It is reasonable to assume that this means Radio Caroline broadcasted significant sections of 'Thick As A Brick'; probably the only British station to do so. Even at the time they were recording The Play, Tull must have realised the album would receive limited radio airplay (in 3- or 4-minute segments, at best), but could rely on Caroline to give it reasonable coverage.

So, as I understand it, "Steve! Caroline!" means "**** you, Steve. Our real audience listens to independent music stations like Radio Caroline, not mainstream/establishment critics like you."

This would be a more reliable explanation if there had been a mainstream radio DJ who'd publicly criticised Tull; it would be credible for Tull to be saying "you criticised us on air and won't play the record, but Radio Caroline is better anyway".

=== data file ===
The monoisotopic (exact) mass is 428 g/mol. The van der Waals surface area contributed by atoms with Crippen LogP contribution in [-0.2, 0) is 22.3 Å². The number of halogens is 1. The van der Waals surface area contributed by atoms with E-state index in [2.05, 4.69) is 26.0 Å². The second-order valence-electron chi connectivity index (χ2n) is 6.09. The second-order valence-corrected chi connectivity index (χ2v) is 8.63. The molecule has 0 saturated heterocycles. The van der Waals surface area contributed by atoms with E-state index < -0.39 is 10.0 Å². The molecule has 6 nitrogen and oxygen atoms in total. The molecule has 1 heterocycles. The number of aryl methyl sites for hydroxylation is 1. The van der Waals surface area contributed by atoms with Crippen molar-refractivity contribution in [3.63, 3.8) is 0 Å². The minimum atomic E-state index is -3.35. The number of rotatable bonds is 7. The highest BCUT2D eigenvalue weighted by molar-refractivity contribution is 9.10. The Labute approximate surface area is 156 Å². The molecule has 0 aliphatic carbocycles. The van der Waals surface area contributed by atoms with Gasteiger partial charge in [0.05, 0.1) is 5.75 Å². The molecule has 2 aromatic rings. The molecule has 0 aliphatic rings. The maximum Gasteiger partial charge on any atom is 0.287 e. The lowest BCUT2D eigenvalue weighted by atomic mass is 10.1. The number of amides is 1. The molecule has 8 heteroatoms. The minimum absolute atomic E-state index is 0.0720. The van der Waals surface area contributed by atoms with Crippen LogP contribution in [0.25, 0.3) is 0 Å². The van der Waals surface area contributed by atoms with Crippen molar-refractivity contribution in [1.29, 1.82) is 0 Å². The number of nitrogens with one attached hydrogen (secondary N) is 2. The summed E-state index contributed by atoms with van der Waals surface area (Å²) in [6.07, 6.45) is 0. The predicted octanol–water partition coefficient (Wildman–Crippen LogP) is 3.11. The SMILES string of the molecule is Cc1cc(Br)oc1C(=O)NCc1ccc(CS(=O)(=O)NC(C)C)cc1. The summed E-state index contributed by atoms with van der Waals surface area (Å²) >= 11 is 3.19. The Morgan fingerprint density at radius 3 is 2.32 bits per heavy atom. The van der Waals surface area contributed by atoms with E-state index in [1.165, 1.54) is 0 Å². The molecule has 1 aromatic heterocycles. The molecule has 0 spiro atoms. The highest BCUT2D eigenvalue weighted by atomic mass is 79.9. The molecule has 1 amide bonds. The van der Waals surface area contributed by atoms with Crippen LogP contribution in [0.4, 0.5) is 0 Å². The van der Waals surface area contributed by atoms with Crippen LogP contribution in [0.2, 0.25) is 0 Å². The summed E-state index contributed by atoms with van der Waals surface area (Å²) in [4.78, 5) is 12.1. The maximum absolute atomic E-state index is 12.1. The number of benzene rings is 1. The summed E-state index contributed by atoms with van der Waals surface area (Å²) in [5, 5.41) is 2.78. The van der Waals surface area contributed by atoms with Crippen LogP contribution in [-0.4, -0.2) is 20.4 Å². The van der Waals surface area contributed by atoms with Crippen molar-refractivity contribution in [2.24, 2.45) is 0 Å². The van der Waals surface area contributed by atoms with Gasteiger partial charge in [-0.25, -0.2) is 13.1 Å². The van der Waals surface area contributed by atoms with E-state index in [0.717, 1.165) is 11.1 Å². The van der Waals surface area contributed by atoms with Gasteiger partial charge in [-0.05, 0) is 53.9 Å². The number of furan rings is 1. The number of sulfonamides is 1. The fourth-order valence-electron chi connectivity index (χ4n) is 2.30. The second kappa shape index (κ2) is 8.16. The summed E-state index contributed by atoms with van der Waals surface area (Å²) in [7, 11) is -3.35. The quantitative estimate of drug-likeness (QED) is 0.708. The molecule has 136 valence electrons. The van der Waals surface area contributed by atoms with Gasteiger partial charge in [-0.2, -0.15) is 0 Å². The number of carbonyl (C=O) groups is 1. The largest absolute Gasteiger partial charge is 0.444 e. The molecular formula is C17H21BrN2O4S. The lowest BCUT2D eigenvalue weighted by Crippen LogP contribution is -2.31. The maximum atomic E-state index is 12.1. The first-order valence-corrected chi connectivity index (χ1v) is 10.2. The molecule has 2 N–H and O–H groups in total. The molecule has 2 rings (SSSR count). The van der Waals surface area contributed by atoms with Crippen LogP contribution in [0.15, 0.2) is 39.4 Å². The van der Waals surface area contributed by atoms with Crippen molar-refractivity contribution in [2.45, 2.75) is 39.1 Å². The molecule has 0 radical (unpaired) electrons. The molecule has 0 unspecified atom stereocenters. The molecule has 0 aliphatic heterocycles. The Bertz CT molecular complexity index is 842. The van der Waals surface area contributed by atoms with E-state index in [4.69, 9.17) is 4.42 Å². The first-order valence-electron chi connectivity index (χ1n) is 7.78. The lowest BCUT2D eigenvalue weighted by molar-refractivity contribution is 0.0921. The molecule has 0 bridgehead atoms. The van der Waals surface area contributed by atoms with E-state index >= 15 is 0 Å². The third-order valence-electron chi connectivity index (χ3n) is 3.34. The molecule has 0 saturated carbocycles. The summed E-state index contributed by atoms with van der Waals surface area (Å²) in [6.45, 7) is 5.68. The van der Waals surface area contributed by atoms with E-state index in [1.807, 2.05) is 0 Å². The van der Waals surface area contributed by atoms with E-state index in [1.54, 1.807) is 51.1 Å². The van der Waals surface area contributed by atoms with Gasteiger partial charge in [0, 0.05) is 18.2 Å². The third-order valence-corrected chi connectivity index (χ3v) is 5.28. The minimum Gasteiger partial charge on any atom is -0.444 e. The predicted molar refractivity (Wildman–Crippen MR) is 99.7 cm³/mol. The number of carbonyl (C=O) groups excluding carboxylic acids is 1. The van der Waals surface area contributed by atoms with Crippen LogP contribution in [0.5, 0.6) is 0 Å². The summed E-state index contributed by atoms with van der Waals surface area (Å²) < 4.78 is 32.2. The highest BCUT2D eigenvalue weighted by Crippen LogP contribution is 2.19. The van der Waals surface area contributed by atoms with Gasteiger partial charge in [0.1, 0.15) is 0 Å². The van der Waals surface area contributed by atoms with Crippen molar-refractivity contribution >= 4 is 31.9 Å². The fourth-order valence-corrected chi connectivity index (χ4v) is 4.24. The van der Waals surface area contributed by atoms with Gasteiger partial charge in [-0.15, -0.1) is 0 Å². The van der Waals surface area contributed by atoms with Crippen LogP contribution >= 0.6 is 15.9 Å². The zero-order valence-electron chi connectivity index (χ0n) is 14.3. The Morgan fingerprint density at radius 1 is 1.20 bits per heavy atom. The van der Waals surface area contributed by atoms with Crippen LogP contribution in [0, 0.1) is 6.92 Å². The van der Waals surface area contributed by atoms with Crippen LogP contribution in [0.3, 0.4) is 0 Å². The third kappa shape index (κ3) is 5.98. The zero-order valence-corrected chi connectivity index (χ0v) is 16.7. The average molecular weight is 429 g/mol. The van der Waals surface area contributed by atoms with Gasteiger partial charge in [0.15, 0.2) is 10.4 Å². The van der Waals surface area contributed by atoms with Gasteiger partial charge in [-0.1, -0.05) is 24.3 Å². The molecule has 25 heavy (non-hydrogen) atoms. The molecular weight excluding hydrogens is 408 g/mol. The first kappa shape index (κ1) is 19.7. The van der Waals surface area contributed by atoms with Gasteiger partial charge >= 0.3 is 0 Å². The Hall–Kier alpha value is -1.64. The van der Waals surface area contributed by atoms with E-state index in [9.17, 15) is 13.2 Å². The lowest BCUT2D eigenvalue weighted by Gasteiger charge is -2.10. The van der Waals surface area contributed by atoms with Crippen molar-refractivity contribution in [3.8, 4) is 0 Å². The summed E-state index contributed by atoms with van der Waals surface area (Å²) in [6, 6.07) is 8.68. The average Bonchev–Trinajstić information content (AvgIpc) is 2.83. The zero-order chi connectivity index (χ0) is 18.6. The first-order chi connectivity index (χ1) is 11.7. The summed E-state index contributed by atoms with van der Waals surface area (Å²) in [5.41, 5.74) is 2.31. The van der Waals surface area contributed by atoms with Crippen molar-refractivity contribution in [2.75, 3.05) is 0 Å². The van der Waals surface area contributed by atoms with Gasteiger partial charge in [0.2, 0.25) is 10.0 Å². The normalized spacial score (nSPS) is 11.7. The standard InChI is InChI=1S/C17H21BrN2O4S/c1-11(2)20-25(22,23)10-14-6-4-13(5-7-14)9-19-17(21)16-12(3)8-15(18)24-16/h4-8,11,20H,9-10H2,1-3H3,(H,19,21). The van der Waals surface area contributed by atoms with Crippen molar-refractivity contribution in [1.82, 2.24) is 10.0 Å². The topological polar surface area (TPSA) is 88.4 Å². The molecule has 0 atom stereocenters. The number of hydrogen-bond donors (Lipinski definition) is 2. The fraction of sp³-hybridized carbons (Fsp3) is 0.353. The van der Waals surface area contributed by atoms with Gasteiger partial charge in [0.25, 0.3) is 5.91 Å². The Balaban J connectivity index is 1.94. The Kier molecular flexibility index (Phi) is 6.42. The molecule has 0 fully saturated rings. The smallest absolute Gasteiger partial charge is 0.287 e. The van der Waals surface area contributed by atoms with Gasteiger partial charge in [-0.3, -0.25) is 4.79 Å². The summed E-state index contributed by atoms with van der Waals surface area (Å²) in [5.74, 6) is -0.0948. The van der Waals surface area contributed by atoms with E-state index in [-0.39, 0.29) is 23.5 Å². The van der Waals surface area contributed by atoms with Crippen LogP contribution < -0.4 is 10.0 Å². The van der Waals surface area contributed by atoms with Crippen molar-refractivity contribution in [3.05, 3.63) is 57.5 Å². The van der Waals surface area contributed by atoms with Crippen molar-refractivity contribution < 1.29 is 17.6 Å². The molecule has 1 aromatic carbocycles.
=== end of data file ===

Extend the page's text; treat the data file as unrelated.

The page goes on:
However (as you've guessed), I haven't been able to identify any such individual....

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Another idea proposed in TalkTull by, er... me, was an attempt to explain why Ronnie seems so unmoved by his experience in the afterlife:

Or is there something we're missing in the "Steve! Caroline!" line? Could Ronnie be excitedly calling to his friends: "Hey, Steve! Listen to this, Caroline! You're not going to believe the dream I just had!" This might turn Ronnie into something of an Ancient Mariner character.

Carsten Bergmann sees Steve and Caroline as merely other 'everyman' people returning to life at the same time as Ronnie.

A key point is that I don't regard this final line to be part of The Play at all - it's tacked onto the end of the album after the Play itself has ended (and the notional theatre audience are gathering their coats).

It does seem an extremely odd way to end the piece - after a weighty journey through death, limbo, judgement, heaven, hell and resurrection, why conclude with a petty swipe at the critics?
Could it be a distancing tactic; Ian attempting to dissociate himself from the idea of being too 'serious'? Similarly, in 1975, 'Baker St. Muse' ended with a joke about being locked in the studio; possibly a mock apology about the unfashionable length of that song.

Ian Anderson
Magus Perde